A DREAM DEFERRED

AMERICA'S DISCONTENT AND THE SEARCH FOR A NEW DEMOCRATIC IDEAL

An insightful, timely examination of the fragility of America's commitment to democracy, by cultural analyst Slater (How I Saved the World, 1985, etc.). In many ways an expansion of his classic The Pursuit of Loneliness (1970), this is powerful and provocative on its own terms. Starting with the optimistic assertion that authoritarianism is finally relinquishing its five-thousand-year choke-hold on social structures worldwide, Slater argues that the democratic spirit gaining ground elsewhere is still vigorously resisted here at home. Through systematic oppression, the encouragement of public apathy and submissiveness, the deflection of public resentment, and especially the withholding of critical information, America's founding ideals have been subverted, with the erosion clearly accelerated in the last decade, to the point where militarism and macho sensibilities have taken over in shaping the American presence in the world. Democracy is the wave of the future for Slater, however, so to him the prevailing ``might makes right'' sensibility in post-WW II US foreign policy, a perfect expression of the authoritarian agenda, can be viewed as a read-guard action sure to fail when the American people awaken (or are awakened) to their civic responsibilities. Heavily indebted to the pioneering work of Mary Parker Follett in defining modern democracy, an impressive array of historical, sociological, and statistical arguments are deployed to convey the serious nature of the dilemma our culture faces, but course- corrections are provided so that the prognosis is distinctly upbeat. Persuasive, comprehensive, and precious at this historical moment.

Pub Date: May 30, 1991

ISBN: 0-8070-4304-4

Page Count: 222

Publisher: Beacon

Review Posted Online: May 20, 2010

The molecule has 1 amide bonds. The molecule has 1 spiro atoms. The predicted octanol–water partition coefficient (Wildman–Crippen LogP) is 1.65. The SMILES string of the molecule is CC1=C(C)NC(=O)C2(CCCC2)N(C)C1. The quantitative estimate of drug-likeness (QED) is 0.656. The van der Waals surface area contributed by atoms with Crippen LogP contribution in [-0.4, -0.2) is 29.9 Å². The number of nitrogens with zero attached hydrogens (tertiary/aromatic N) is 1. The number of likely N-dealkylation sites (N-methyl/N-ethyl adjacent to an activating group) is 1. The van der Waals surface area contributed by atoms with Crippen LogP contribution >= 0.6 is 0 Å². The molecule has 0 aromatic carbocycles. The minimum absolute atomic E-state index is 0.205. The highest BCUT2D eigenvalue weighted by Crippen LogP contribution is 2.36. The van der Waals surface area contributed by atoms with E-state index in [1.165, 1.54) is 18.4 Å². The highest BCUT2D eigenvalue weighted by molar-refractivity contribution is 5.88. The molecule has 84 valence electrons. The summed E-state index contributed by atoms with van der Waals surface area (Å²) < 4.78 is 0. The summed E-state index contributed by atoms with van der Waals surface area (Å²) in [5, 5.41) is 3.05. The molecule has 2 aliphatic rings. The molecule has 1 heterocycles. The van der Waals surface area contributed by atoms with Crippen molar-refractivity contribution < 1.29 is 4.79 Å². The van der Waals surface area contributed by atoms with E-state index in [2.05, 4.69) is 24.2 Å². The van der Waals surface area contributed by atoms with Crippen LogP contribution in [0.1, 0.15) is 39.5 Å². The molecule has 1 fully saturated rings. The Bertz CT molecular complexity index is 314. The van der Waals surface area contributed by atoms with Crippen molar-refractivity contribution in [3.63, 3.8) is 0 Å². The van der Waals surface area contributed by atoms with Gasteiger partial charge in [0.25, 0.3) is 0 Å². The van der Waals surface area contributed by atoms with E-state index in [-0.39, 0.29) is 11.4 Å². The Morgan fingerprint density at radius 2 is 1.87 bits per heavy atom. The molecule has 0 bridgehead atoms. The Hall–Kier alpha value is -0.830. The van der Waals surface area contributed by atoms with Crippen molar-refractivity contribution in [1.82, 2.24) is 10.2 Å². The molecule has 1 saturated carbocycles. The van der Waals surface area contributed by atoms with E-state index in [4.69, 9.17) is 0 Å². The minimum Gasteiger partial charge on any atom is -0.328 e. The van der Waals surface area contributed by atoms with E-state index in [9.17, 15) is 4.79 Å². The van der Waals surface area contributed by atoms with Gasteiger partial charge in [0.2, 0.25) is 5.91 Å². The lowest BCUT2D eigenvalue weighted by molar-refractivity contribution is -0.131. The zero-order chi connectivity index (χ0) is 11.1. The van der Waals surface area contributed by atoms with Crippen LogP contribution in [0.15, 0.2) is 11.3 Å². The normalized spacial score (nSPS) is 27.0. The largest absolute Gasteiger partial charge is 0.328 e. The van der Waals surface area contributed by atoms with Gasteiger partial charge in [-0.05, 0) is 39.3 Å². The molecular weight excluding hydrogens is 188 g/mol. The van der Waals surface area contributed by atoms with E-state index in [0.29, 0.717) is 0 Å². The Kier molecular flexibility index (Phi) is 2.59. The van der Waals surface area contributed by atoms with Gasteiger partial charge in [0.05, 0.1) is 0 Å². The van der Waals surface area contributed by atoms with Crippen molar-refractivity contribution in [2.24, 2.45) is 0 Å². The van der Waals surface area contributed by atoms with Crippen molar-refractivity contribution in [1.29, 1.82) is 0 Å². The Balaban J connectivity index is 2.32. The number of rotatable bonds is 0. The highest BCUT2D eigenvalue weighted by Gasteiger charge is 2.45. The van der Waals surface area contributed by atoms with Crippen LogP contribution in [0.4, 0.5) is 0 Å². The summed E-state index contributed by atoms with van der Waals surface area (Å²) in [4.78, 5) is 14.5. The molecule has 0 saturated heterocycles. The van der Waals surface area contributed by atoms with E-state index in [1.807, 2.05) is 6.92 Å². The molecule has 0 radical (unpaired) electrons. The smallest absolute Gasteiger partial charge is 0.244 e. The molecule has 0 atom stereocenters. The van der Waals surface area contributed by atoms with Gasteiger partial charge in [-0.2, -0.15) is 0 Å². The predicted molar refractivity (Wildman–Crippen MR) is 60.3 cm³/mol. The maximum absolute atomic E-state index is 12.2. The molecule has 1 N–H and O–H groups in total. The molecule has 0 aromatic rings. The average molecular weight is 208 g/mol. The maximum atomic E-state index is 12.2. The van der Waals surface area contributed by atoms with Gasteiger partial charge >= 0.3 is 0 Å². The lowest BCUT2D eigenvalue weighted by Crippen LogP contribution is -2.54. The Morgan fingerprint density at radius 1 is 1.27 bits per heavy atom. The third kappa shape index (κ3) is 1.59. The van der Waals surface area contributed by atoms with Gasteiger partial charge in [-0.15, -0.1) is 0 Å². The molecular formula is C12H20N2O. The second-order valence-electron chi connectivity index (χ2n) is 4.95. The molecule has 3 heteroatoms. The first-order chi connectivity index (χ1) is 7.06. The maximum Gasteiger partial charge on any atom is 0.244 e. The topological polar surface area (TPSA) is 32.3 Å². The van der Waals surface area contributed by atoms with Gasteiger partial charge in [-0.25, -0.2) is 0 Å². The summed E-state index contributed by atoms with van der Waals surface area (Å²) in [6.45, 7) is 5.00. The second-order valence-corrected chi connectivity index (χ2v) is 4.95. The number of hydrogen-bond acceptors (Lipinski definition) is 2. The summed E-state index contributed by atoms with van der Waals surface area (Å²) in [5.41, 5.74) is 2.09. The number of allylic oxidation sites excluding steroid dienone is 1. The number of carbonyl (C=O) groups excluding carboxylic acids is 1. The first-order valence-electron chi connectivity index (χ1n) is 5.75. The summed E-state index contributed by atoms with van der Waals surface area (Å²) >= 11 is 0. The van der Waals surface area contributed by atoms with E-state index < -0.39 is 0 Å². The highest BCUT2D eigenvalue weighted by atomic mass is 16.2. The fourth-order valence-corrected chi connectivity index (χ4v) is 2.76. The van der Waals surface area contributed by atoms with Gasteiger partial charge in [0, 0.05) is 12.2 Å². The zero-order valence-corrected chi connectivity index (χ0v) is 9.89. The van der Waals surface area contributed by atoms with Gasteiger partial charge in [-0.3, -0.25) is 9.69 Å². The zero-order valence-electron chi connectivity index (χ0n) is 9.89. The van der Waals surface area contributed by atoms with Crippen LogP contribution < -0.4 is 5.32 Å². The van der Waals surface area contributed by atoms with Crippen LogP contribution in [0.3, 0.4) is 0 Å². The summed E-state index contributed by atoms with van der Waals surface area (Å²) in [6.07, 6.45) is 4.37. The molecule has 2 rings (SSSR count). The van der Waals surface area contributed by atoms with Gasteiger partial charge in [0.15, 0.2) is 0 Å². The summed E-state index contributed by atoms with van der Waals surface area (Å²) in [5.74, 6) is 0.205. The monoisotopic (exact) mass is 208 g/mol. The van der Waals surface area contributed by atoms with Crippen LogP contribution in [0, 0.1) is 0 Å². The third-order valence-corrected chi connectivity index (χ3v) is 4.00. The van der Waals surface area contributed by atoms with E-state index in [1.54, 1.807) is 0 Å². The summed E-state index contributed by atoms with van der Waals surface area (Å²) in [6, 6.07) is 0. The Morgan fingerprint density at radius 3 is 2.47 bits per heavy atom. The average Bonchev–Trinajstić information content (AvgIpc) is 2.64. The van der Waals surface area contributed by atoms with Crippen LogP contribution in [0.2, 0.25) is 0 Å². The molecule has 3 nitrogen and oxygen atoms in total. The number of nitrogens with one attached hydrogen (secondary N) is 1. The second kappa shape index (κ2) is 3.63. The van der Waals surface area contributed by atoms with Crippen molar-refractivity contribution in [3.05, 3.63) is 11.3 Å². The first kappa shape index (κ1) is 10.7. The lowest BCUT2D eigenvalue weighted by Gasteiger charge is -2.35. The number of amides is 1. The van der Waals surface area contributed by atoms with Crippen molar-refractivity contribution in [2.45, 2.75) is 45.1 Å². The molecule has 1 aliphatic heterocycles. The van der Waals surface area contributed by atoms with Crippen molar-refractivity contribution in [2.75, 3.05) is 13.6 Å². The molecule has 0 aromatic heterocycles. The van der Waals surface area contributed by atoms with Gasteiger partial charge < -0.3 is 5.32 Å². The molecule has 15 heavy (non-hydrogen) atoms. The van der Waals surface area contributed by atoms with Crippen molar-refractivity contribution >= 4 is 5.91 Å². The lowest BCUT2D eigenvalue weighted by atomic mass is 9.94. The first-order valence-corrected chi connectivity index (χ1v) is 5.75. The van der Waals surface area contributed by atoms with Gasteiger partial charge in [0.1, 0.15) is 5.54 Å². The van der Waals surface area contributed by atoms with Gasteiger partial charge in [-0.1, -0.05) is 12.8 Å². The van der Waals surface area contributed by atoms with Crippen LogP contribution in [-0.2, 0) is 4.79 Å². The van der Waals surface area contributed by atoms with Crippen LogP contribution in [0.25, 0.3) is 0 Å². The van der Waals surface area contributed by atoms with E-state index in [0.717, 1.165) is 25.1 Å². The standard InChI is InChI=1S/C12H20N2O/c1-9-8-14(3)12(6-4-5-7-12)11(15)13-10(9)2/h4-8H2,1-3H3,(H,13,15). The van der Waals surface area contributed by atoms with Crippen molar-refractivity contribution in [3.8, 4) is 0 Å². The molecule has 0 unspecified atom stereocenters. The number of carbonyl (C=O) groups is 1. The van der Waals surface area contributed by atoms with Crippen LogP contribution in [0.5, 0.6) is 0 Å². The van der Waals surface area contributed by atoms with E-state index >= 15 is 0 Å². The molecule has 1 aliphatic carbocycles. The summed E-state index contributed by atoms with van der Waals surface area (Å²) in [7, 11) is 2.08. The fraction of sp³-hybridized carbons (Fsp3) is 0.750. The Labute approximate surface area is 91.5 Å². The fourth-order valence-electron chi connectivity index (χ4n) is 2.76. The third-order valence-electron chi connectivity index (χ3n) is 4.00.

Kirkus Reviews Issue: April 1, 1991

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Stricter than, say, Bergen Evans or W3 ("disinterested" means impartial — period), Strunk is in the last analysis...

THE ELEMENTS OF STYLE

50TH ANNIVERSARY EDITION

Privately published by Strunk of Cornell in 1918 and revised by his student E. B. White in 1959, that "little book" is back again with more White updatings.

Stricter than, say, Bergen Evans or W3 ("disinterested" means impartial — period), Strunk is in the last analysis (whoops — "A bankrupt expression") a unique guide (which means "without like or equal").

Pub Date: May 15, 1972

ISBN: 0205632645

Page Count: 105

Publisher: Macmillan

Review Posted Online: Oct. 28, 2011

Kirkus Reviews Issue: May 1, 1972

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DEAR MR. HENSHAW

Possibly inspired by the letters Cleary has received as a children's author, this begins with second-grader Leigh Botts' misspelled fan letter to Mr. Henshaw, whose fictitious book itself derives from the old take-off title Forty Ways W. Amuse a Dog. Soon Leigh is in sixth grade and bombarding his still-favorite author with a list of questions to be answered and returned by "next Friday," the day his author report is due. Leigh is disgruntled when Mr. Henshaw's answer comes late, and accompanied by a set of questions for Leigh to answer. He threatens not to, but as "Mom keeps nagging me about your dumb old questions" he finally gets the job done—and through his answers Mr. Henshaw and readers learn that Leigh considers himself "the mediumest boy in school," that his parents have split up, and that he dreams of his truck-driver dad driving him to school "hauling a forty-foot reefer, which would make his outfit add up to eighteen wheels altogether. . . . I guess I wouldn't seem so medium then." Soon Mr. Henshaw recommends keeping a diary (at least partly to get Leigh off his own back) and so the real letters to Mr. Henshaw taper off, with "pretend," unmailed letters (the diary) taking over. . . until Leigh can write "I don't have to pretend to write to Mr. Henshaw anymore. I have learned to say what I think on a piece of paper." Meanwhile Mr. Henshaw offers writing tips, and Leigh, struggling with a story for a school contest, concludes "I think you're right. Maybe I am not ready to write a story." Instead he writes a "true story" about a truck haul with his father in Leigh's real past, and this wins praise from "a real live author" Leigh meets through the school program. Mr. Henshaw has also advised that "a character in a story should solve a problem or change in some way," a standard juvenile-fiction dictum which Cleary herself applies modestly by having Leigh solve his disappearing lunch problem with a burglar-alarmed lunch box—and, more seriously, come to recognize and accept that his father can't be counted on. All of this, in Leigh's simple words, is capably and unobtrusively structured as well as valid and realistic. From the writing tips to the divorced-kid blues, however, it tends to substitute prevailing wisdom for the little jolts of recognition that made the Ramona books so rewarding.

Pub Date: Aug. 22, 1983

ISBN: 143511096X

Page Count: 133

Publisher: Morrow/HarperCollins

Review Posted Online: Oct. 16, 2011

Kirkus Reviews Issue: Aug. 1, 1983

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